END_DATE     = :b1,
       END_TIME     = :b2,
       END_TYPE     = '1',
       USER_ID  = 'SYSTEM',
 where (((TERM_ID = :b5 and NODE_CD = :b6) and GROUP_CD = :b7) and
       STATUS < '4');

Then view the actual statistics of this execution with:

select * from table(dbms_xplan.display_cursor(format=>'allstats last'));

The above gives you exact execution count, timing, cardinality, buffer gets, disk reads, temp, memory, etc. information about each step of SQL execution. This works in any edition of the database and does not require any licensed option. There are various ways of achieving the above

There is no index on the LIST_JOURNAL table, but it has 3.7 million rows and the above output indicates that your statement performed a TABLE ACCESS FULL on LIST_JOURNAL with 100000 buffer gets but 0 reads because the table is in cache, but this step actually returned only 5 rows (A-Rows) and this step took 10 seconds, while the whole execution took 10.2 seconds? Sure, you are very likely to have a missing index problem. What index to create? We do not know, because the distribution of the data is unknown to us. You may need a composite index with all columns in the predicates or just 3 of them or a simple index on only the TERM_ID column may suffice.

Or the time spent in most steps is insignificant, but the time spent in the UPDATE step is high, combined with plsql_exec_time being relatively high compared to elapsed_time and a relatively low amount of affected rows? Sure, check the function.

The above is the absolute minimum that I would check, before even thinking about the datatypes used in the function. Collect the facts first before theorizing without the slightest idea where the problem originates from.

Some answers to the original questions:

  1. Yes, it can be. Even with the proper datatypes.
  2. Yes, it can. Depends on the data distribution, number of affected rows.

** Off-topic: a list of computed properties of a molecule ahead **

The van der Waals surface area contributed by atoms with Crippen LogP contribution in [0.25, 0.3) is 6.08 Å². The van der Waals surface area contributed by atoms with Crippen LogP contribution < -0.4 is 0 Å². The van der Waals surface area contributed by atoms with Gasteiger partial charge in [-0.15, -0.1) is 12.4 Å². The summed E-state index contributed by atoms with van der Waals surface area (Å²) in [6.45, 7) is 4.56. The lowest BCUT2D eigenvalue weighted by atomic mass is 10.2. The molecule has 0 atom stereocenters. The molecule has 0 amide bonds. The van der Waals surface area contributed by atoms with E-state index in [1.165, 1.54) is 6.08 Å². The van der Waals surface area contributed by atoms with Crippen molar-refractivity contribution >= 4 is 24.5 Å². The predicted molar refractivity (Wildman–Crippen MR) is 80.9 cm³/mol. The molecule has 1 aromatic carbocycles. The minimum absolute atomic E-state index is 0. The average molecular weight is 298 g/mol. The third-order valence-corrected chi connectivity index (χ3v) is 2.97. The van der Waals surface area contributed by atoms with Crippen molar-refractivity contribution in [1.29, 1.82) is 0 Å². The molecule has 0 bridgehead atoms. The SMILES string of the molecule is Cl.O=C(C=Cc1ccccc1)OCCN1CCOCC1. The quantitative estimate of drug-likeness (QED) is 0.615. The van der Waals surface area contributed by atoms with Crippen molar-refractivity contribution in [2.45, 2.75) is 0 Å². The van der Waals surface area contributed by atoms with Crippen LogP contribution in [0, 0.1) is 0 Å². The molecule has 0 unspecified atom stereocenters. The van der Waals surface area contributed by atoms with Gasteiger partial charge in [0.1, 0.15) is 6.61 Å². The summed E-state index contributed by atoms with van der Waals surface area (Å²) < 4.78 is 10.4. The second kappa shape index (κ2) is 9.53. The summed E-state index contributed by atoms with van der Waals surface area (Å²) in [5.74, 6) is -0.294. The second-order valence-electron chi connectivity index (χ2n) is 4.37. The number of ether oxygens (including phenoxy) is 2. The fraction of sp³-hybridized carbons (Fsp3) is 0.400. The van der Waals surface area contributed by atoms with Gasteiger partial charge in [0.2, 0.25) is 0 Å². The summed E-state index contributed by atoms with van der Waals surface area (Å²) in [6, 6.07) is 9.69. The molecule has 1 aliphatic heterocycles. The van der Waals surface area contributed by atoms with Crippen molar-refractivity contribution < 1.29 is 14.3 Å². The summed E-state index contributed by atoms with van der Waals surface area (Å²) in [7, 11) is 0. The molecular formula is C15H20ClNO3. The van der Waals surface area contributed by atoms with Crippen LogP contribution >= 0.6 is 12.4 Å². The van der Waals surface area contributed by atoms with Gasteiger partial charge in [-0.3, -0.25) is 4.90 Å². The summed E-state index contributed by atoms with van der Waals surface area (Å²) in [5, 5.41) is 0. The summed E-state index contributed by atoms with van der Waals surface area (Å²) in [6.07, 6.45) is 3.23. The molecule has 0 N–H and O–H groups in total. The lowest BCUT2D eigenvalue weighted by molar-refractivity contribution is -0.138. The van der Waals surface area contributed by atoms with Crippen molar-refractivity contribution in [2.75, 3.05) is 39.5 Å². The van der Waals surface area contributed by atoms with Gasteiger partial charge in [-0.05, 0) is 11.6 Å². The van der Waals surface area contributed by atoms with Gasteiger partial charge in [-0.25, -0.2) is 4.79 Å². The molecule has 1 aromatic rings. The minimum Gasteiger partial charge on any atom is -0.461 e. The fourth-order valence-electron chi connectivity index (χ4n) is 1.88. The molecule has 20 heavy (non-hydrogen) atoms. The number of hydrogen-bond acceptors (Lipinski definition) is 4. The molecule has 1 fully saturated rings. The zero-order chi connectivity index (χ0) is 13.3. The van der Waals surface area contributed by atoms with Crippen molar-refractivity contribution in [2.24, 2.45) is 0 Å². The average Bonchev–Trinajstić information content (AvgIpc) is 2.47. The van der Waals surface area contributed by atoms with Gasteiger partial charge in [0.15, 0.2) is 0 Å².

3. Depends. Typically yes, when storing dates.
  • Thanks for pointing out (without embarrassing me!) that it is good to not assume anything and do some more digging. Nice idea to set alter session set statistics_level=all and do the format=>'allstats last' trick; just don't forget to reset the statistics_level back to original level! – Mark Stewart Aug 6 '18 at 16:26

If the table used correct datatypes for date fields, the need for foo_function disappears; you can just subtract two date datatypes from each other and it yields the number of days and fractional portion of a day difference. Oracle stores date data types internally as numbers, and so you can do simple date arithmetic, and it has a plethora of built-in optimized functions for doing more advanced date manipulation. As your example is written, Oracle has to do a context switch between SQL and the function's PL/SQL engine; perhaps for each row. There is your bottleneck, combined with extra code to convert CHAR and NUMBER datatypes around inside FOO_FUNCTION.

If you cannot alter the schema, but can use virtual column definitions (depending on your version of Oracle and your vendor's software) you could create a virtual column START_DATE_TIME of the correct DATE datatype and then no need to call FOO_FUNCTION.

And if all you can do is add an index, just


The order of the columns should probably be different based on cardinality, etc. of each column. The STATUS column should be last as it is a range check, not equality check. And if STATUS is just a small number of values, say 20 or less, you would actually omit that from the above index and also create a bit-mapped index on just the STATUS column, if there is not a lot of concurrent access to the table during these updates. (A bit-mapped index will briefly lock the table during any update.)

  • 1
    Thanks for the reply. I will mark this as "answered" soon, when I get the results from the client. For "status" column, it has a cardinality of 9, but the table has about 5000 DMLs running each day, which are mostly INSERT and UPDATE. Do you think bit map can help for this column? I think b-tree will help a lot but not sure about bitmap indexes. @Mark Stewart – aLuViAn Aug 6 '18 at 11:17
  • If there is a lot of querying of the table that could be occurring during the DML, you would run the risk of the bitmap index blocking the queries, so I would say no bitmap; especially with the number of DML statements/day. If the data for the STATUS column is skewed, (IE 90% are closed status, etc.), then include the column in the composite index, or at least ensure statistics are being gathered on that column: – Mark Stewart Aug 6 '18 at 14:27